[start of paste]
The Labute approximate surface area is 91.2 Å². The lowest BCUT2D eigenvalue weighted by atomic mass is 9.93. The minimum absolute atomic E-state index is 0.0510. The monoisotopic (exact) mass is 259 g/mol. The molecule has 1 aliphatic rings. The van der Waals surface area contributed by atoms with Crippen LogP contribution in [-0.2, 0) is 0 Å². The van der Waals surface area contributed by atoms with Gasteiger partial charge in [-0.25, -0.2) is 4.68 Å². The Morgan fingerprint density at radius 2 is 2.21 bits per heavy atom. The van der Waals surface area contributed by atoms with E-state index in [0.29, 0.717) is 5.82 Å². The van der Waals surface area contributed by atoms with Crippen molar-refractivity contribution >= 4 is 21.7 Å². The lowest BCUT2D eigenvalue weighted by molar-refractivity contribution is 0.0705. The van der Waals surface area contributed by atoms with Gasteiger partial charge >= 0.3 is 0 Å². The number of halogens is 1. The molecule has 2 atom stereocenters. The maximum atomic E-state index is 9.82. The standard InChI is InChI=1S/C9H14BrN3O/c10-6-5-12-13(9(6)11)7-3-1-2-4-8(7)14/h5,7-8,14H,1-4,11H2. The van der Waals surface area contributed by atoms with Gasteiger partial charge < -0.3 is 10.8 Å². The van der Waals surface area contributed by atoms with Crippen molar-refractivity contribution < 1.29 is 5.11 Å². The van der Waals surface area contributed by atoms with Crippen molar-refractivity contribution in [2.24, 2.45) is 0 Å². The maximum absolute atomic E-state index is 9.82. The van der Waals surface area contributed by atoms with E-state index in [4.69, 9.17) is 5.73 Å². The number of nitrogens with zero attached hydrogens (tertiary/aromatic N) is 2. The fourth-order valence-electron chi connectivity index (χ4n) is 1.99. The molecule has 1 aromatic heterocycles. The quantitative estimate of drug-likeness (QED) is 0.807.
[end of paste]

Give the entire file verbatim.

The Labute approximate surface area is 91.2 Å². The lowest BCUT2D eigenvalue weighted by atomic mass is 9.93. The minimum absolute atomic E-state index is 0.0510. The monoisotopic (exact) mass is 259 g/mol. The molecule has 1 aliphatic rings. The van der Waals surface area contributed by atoms with Crippen LogP contribution in [-0.2, 0) is 0 Å². The van der Waals surface area contributed by atoms with Gasteiger partial charge in [-0.25, -0.2) is 4.68 Å². The Morgan fingerprint density at radius 2 is 2.21 bits per heavy atom. The van der Waals surface area contributed by atoms with E-state index in [0.29, 0.717) is 5.82 Å². The van der Waals surface area contributed by atoms with Crippen molar-refractivity contribution >= 4 is 21.7 Å². The lowest BCUT2D eigenvalue weighted by molar-refractivity contribution is 0.0705. The van der Waals surface area contributed by atoms with Gasteiger partial charge >= 0.3 is 0 Å². The number of halogens is 1. The molecule has 2 atom stereocenters. The maximum atomic E-state index is 9.82. The standard InChI is InChI=1S/C9H14BrN3O/c10-6-5-12-13(9(6)11)7-3-1-2-4-8(7)14/h5,7-8,14H,1-4,11H2. The van der Waals surface area contributed by atoms with Gasteiger partial charge < -0.3 is 10.8 Å². The van der Waals surface area contributed by atoms with Crippen molar-refractivity contribution < 1.29 is 5.11 Å². The van der Waals surface area contributed by atoms with Crippen molar-refractivity contribution in [2.24, 2.45) is 0 Å². The maximum absolute atomic E-state index is 9.82. The van der Waals surface area contributed by atoms with E-state index in [4.69, 9.17) is 5.73 Å². The number of nitrogens with zero attached hydrogens (tertiary/aromatic N) is 2. The fourth-order valence-electron chi connectivity index (χ4n) is 1.99. The molecule has 1 aromatic heterocycles. The quantitative estimate of drug-likeness (QED) is 0.807.